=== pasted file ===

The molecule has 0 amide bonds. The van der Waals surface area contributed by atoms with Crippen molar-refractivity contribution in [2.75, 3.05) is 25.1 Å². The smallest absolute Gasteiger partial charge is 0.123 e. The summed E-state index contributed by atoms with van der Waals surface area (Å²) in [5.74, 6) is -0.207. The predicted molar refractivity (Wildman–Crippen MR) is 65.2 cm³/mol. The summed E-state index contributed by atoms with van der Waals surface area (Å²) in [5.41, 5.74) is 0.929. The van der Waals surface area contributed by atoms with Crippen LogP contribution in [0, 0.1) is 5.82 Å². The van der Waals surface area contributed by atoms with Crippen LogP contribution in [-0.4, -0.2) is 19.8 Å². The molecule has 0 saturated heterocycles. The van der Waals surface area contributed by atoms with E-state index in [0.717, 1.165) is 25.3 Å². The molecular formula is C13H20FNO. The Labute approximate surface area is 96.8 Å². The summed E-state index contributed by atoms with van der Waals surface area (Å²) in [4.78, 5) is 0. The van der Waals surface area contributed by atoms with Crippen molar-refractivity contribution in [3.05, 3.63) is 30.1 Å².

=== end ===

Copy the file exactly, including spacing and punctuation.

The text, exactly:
The molecule has 0 amide bonds. The van der Waals surface area contributed by atoms with Crippen molar-refractivity contribution in [2.75, 3.05) is 25.1 Å². The smallest absolute Gasteiger partial charge is 0.123 e. The summed E-state index contributed by atoms with van der Waals surface area (Å²) in [5.74, 6) is -0.207. The predicted molar refractivity (Wildman–Crippen MR) is 65.2 cm³/mol. The summed E-state index contributed by atoms with van der Waals surface area (Å²) in [5.41, 5.74) is 0.929. The van der Waals surface area contributed by atoms with Crippen LogP contribution in [0, 0.1) is 5.82 Å². The van der Waals surface area contributed by atoms with Crippen LogP contribution in [-0.4, -0.2) is 19.8 Å². The molecule has 0 saturated heterocycles. The van der Waals surface area contributed by atoms with E-state index in [0.717, 1.165) is 25.3 Å². The molecular formula is C13H20FNO. The Labute approximate surface area is 96.8 Å². The summed E-state index contributed by atoms with van der Waals surface area (Å²) in [4.78, 5) is 0. The van der Waals surface area contributed by atoms with Crippen molar-refractivity contribution in [3.05, 3.63) is 30.1 Å².